Online Program

Loneliness and coping among adolescents with a deployed parent in the military

Wednesday, November 6, 2013

Elizabeth A. Schilling, PhD, Institute for Public Health Research, Center for Public Health and Health Policy, University of Connecticut Health Center, East Hartford, CT
Robert H. Aseltine, PhD, Behavioral Sciences and Community Health, University of Connecticut Health Center, Farmington, CT
Deployment of a military parent is an evolving stressor which involves extended separation from an important attachment figure, disruption of the family routine, and continuous uncertainty related to the threat of injury or death to the parent. For adolescents with a deployed parent, these multiple stressors pose a challenge to their coping skills. The current study investigated loneliness and coping in adolescents during three stages of parental deployment: (1) early in the active deployment phase, (2) middle to late in the active deployment phase, and (3) early in the post-deployment phase. Participants include middle and high school students (n=578) who participated in an evaluation of a suicide prevention program. They completed questionnaires at baseline and 3 months later which assessed current deployment status of the parent, loneliness, and 6 types of coping. Regressions indicate that, compared to students without a deployed parent, students with a deployed parent are more lonely is the early deployment phase and less lonely in the post-deployment phase. Four of six coping types were significantly related to loneliness at post-test (p < .05). Students who relied on active behavioral coping, positive reappraisal, and social support to handle their most difficult stressful situation in the previous 3 months reported less loneliness. Students who relied on avoidance reported more loneliness. Coping partially explained the isolating effect (more loneliness) of early deployment, but not the affiliating effect (less loneliness) of post-deployment integration.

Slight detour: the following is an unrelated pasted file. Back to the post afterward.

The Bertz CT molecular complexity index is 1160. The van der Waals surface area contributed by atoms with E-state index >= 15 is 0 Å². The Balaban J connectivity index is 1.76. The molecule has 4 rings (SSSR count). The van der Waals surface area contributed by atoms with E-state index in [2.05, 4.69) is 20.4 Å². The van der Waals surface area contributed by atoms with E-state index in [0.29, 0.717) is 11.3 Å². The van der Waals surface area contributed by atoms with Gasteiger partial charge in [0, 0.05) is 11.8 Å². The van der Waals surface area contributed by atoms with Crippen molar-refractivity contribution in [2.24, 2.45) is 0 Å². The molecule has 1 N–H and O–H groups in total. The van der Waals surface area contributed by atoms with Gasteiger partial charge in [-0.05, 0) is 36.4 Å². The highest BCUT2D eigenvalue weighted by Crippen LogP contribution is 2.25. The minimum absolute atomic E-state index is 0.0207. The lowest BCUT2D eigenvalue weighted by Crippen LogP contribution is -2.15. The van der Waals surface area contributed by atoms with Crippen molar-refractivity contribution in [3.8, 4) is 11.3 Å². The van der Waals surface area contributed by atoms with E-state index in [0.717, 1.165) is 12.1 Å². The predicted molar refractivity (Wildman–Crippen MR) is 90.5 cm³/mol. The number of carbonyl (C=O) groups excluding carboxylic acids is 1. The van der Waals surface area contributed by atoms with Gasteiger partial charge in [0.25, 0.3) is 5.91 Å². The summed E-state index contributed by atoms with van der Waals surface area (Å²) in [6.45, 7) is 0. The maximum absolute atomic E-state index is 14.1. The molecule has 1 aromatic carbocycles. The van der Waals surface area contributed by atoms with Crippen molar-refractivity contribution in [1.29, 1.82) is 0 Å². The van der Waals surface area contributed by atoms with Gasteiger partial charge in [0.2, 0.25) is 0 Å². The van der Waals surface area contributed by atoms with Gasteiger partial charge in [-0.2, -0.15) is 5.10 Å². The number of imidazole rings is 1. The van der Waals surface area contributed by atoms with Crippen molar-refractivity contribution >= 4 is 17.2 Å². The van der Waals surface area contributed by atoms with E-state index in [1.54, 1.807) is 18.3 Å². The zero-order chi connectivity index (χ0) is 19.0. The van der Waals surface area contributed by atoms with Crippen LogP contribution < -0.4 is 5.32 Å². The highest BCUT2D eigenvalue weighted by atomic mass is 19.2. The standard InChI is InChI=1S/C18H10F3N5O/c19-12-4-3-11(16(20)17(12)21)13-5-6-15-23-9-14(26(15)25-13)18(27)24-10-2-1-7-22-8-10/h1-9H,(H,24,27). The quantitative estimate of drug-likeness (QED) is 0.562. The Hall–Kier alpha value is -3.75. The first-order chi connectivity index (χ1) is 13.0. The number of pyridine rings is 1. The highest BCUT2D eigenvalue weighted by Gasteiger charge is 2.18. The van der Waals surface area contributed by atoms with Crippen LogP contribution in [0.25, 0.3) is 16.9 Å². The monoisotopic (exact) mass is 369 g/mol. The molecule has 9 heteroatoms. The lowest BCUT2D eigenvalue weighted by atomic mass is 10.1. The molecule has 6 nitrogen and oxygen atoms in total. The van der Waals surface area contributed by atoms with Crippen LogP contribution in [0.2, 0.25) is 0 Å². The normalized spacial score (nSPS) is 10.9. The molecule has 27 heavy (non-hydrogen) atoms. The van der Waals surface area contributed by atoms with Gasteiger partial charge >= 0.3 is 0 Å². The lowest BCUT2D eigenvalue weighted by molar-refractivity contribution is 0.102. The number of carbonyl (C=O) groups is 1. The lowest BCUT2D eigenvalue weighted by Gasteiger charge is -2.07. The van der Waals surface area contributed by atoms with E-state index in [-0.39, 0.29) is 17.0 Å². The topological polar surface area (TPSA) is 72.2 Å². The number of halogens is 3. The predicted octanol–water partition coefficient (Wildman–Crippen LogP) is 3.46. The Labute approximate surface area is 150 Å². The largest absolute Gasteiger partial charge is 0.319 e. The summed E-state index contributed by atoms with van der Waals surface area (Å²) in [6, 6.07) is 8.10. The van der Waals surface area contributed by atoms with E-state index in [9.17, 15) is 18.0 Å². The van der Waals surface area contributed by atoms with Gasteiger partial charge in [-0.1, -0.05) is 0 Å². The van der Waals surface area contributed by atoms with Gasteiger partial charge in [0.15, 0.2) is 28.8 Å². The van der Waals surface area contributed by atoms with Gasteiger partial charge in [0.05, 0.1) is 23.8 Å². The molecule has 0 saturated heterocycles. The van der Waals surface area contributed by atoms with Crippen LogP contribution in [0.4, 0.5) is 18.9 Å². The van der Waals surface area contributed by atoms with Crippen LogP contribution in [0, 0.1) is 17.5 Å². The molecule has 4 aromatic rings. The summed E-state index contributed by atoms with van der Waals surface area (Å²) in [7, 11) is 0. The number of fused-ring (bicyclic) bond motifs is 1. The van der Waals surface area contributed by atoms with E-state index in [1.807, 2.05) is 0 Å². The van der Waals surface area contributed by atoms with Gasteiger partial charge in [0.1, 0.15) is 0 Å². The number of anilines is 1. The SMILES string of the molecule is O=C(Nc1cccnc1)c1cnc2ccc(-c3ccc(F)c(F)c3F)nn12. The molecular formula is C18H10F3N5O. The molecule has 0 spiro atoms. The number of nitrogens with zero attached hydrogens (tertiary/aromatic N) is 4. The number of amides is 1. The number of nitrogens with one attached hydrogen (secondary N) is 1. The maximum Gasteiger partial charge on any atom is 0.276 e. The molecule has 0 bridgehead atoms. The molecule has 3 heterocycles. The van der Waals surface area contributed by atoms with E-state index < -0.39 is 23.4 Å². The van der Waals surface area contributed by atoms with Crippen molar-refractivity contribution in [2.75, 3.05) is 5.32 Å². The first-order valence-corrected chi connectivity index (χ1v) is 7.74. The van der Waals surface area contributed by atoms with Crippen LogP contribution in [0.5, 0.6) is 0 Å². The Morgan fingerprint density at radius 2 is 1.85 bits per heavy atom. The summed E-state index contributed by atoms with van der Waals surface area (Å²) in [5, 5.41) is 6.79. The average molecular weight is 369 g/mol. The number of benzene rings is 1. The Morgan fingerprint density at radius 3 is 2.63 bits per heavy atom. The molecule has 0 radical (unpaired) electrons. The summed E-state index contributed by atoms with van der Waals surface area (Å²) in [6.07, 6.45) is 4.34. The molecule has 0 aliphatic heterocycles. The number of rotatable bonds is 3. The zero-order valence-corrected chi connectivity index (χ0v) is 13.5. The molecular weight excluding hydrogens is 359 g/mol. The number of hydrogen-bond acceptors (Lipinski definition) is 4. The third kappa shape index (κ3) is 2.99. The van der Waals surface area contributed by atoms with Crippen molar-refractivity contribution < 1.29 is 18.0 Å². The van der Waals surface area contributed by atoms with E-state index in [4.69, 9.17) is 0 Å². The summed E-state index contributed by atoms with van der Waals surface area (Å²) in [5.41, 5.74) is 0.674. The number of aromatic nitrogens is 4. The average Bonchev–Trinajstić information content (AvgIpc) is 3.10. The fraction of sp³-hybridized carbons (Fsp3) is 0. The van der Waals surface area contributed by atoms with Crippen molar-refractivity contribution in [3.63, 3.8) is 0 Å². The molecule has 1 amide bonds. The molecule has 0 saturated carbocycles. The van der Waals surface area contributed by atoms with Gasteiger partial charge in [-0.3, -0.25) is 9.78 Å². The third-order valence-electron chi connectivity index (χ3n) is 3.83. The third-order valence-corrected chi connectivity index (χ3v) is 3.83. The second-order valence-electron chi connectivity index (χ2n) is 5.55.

Learning Areas:

Social and behavioral sciences

Learning Objectives:
Describe the association between deployment phases, coping, and loneliness in adolescents List the phases of deployment. Name six types of coping.

Keyword(s): Adolescents, Coping

Presenting author's disclosure statement:

Qualified on the content I am responsible for because: I am a licensed clinical psychologist who has published articles on a variety of topics related to mental health in adolescents.
Any relevant financial relationships? No

I agree to comply with the American Public Health Association Conflict of Interest and Commercial Support Guidelines, and to disclose to the participants any off-label or experimental uses of a commercial product or service discussed in my presentation.